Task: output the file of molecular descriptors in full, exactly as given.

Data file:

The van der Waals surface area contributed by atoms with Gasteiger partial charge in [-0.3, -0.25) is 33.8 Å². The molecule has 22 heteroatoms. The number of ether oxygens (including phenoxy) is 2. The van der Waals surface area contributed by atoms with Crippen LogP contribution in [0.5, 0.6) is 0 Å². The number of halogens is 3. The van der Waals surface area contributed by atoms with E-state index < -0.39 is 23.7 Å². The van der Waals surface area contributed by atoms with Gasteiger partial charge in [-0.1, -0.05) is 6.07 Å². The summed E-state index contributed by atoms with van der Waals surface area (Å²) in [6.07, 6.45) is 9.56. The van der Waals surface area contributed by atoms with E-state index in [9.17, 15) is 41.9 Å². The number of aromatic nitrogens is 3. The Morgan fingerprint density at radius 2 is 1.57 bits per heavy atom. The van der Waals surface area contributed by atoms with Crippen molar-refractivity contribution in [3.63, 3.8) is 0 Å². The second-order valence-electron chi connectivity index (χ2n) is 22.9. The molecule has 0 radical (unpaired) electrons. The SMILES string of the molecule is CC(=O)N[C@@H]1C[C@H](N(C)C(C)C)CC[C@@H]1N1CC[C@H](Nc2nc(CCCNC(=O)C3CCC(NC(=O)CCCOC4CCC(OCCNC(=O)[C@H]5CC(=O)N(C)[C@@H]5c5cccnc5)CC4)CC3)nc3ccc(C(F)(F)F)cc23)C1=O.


The van der Waals surface area contributed by atoms with Gasteiger partial charge in [-0.3, -0.25) is 33.8 Å². The molecule has 22 heteroatoms. The number of ether oxygens (including phenoxy) is 2. The van der Waals surface area contributed by atoms with Crippen LogP contribution in [0.5, 0.6) is 0 Å². The number of halogens is 3. The van der Waals surface area contributed by atoms with E-state index < -0.39 is 23.7 Å². The van der Waals surface area contributed by atoms with Gasteiger partial charge in [-0.1, -0.05) is 6.07 Å². The summed E-state index contributed by atoms with van der Waals surface area (Å²) in [6.07, 6.45) is 9.56. The van der Waals surface area contributed by atoms with E-state index in [9.17, 15) is 41.9 Å². The number of aromatic nitrogens is 3. The Morgan fingerprint density at radius 2 is 1.57 bits per heavy atom. The van der Waals surface area contributed by atoms with Crippen molar-refractivity contribution in [3.63, 3.8) is 0 Å². The second-order valence-electron chi connectivity index (χ2n) is 22.9. The molecule has 0 radical (unpaired) electrons. The SMILES string of the molecule is CC(=O)N[C@@H]1C[C@H](N(C)C(C)C)CC[C@@H]1N1CC[C@H](Nc2nc(CCCNC(=O)C3CCC(NC(=O)CCCOC4CCC(OCCNC(=O)[C@H]5CC(=O)N(C)[C@@H]5c5cccnc5)CC4)CC3)nc3ccc(C(F)(F)F)cc23)C1=O.